NO LITTERING! Kitten Season Doesn’t Have To Be Tragic: Spay and Neuter Now
By Dr. Marty Becker
We’re on the verge of kitten season now, which means we’ll soon be getting questions about feline pregnancy from people who often had no idea they’d be midwife to pets who are often not much more than kittens themselves.
Typical questions include: How long does a cat’s pregnancy last? (On average, 66 days.) Do I need to help my pregnant cat with delivery? (Yes, usually by leaving her alone.) How do I know if she’s close to delivering? (Watch for enlarged nipples and the secretion of a tiny amount of milk.)
The question we’re asked least often is the most important of all: How soon after my cat gives birth can she be spayed? (As soon as the babies are weaned — the sooner the better!)
Studies show that 80 percent of the cats and dogs in the United States and Canada are spayed or neutered. If your cat is not among them, here are a few facts to consider:
• A neutered tomcat is less likely to roam, less likely to fight (and less likely to cost you money to patch him up), and less likely to spray urine to mark his territory. He’s more likely to live longer, because the cat who’s looking for a mate is really looking for trouble. If a car doesn’t get him, infectious disease (spread by fighting or mating) or cancer may.
•A spayed female is a more attentive and loving pet, because her energy isn’t constantly directed toward finding a mate. (Cats are in heat nearly all the time until they become pregnant.) If you spay your cat, you protect her from some cancers, infections and from sexually transmitted infectious diseases.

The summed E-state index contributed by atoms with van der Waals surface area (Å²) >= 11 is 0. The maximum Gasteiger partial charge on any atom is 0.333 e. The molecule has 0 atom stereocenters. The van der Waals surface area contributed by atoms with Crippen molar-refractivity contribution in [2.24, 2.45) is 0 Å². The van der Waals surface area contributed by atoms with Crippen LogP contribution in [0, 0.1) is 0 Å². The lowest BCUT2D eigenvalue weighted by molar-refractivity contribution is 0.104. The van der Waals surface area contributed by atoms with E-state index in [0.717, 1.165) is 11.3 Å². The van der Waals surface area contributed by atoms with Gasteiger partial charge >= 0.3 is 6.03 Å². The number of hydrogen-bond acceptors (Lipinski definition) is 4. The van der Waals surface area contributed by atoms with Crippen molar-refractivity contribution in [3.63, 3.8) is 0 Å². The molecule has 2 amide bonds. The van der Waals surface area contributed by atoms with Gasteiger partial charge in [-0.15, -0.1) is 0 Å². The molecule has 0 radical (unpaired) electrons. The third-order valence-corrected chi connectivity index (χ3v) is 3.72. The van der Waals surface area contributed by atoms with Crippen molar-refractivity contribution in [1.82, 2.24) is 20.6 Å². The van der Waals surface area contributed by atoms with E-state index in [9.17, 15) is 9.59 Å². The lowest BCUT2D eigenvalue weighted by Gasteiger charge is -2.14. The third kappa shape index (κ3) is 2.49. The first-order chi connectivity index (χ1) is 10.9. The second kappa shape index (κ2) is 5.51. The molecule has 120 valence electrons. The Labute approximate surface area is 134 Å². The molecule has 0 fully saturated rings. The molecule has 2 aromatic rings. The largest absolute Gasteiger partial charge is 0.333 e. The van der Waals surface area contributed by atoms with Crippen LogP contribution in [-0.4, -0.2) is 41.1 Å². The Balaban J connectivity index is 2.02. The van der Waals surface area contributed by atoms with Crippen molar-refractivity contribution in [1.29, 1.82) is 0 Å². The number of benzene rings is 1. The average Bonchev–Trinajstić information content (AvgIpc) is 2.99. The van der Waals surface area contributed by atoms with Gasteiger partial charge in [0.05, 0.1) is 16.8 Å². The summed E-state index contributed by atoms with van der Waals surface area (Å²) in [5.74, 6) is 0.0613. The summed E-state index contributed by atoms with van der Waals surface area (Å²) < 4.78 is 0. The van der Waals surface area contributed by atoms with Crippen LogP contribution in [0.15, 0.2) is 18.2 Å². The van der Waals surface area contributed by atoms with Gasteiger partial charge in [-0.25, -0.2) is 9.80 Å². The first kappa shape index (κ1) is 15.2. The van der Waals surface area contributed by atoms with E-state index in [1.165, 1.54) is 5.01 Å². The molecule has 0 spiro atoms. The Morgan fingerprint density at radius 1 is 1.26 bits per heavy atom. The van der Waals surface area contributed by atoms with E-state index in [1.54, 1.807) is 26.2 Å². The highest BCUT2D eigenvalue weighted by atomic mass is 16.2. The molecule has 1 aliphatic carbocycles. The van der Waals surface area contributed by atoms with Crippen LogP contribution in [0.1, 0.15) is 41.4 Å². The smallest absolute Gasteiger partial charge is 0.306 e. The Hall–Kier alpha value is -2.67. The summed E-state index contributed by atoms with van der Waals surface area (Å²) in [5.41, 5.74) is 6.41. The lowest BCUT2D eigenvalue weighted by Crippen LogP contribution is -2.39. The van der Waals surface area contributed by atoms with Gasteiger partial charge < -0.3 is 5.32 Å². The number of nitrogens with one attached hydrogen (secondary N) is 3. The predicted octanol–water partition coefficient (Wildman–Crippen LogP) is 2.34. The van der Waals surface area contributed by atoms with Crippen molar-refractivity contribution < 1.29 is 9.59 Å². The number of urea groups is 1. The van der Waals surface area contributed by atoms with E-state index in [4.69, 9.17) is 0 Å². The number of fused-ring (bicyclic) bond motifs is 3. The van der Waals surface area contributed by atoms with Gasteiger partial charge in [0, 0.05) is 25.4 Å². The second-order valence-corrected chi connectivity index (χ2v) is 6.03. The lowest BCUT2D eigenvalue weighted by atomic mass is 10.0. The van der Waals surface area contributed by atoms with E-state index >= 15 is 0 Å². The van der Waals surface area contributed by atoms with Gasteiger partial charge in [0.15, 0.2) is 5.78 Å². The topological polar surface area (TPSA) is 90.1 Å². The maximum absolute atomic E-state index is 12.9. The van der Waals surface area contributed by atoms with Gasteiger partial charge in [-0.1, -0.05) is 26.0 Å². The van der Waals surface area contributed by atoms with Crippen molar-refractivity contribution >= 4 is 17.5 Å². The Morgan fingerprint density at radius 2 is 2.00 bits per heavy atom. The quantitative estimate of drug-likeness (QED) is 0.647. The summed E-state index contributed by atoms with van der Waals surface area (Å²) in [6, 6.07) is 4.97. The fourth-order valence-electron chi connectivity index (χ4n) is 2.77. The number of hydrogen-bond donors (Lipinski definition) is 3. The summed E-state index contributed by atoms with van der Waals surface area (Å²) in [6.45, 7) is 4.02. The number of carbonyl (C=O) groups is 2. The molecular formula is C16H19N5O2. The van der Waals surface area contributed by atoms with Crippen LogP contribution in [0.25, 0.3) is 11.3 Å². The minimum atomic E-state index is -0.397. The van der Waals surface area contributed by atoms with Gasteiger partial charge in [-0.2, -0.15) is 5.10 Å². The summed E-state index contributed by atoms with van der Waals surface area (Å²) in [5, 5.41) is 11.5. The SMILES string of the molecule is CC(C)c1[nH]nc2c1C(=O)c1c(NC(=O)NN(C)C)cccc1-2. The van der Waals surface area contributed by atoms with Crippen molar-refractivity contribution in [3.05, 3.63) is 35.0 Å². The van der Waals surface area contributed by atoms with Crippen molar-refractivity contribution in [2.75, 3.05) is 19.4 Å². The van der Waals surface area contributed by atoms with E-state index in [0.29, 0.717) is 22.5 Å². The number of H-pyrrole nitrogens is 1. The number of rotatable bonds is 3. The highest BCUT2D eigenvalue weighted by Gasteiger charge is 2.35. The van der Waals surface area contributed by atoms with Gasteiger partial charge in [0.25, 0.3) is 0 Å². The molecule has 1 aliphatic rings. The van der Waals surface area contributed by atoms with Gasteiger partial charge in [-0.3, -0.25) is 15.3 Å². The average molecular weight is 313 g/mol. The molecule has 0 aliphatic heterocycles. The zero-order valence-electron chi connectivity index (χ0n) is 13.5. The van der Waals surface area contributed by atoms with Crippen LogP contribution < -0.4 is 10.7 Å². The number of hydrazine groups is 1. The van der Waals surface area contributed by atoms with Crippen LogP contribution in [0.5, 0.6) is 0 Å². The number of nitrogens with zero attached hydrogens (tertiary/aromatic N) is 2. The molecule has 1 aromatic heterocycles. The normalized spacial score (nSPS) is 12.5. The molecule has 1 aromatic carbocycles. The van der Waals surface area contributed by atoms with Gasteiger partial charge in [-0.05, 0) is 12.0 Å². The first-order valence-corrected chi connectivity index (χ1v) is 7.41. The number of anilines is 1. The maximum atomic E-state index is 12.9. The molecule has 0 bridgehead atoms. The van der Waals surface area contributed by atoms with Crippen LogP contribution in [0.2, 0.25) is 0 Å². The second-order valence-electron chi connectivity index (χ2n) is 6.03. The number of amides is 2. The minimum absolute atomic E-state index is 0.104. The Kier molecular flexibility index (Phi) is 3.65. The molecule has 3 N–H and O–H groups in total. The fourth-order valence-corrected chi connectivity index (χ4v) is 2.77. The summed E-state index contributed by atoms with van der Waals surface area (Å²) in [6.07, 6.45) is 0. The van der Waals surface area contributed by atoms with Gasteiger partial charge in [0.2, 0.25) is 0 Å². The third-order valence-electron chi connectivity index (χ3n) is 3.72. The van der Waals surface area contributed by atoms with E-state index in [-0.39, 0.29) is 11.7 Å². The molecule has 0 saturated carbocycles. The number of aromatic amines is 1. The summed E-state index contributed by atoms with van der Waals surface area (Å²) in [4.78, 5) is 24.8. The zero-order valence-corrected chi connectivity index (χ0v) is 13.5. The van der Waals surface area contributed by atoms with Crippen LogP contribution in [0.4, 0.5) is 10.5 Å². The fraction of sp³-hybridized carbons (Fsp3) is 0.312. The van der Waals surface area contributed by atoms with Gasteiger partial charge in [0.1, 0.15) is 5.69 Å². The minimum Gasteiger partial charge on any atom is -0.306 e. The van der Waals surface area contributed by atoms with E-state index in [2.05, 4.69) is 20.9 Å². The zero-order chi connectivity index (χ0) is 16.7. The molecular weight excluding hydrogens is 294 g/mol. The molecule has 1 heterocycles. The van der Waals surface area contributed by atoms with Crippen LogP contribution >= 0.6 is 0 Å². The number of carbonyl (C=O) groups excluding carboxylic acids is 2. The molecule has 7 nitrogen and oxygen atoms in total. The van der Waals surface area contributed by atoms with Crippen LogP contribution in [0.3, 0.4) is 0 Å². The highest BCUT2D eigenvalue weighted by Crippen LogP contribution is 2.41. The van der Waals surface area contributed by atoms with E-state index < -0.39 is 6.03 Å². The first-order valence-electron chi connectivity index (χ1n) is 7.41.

“Spaying” and “neutering” are the everyday terms for the surgical sterilization of a pet. Neutering — or altering — is also used to describe both procedures. The technical terms for the two operations are “ovariohysterectomy,” for the female, and “castration,” for the male — which pretty much explains why “spaying” and “neutering” are the preferred terms.
Although these procedures are common, many people don’t understand what’s involved. Spaying is the removal of the female’s entire reproductive system: The uterus, fallopian tubes and ovaries are taken out through an incision in the abdomen. Some veterinarians use stitches that have to be removed in about 10 days’ time, while others use those that are absorbed into the body. Recovery is fast, taking just a few days, during which you should limit your cat’s activities — no jumping or boisterous play.
In neutering, the cat’s testicles are removed through incisions in the scrotum, the pouch holding the testicles. These
incisions are generally left unstitched in this
relatively minor procedure. Post-operative care normally involves keeping the incisions clean and dry. Some veterinarians recommend keeping the cat inside (if he is not already an indoor pet) and using shredded
newspaper in place of
litter until the incisions close, which usually happens within three to five days.
Most of the people who write us about pregnant cats are dealing with “oops” litters, the result of not getting their cat to the veterinarian in time. We sure hope they’ll be calling to schedule an appointment for neutering as soon as those babies are weaned.
If you’re allowing your cat to have “just one litter” because you want a kitten, please adopt a kitten instead. You’ll find plenty to choose from at any shelter or rescue group. Many of them won’t find homes, so please help in any way you can.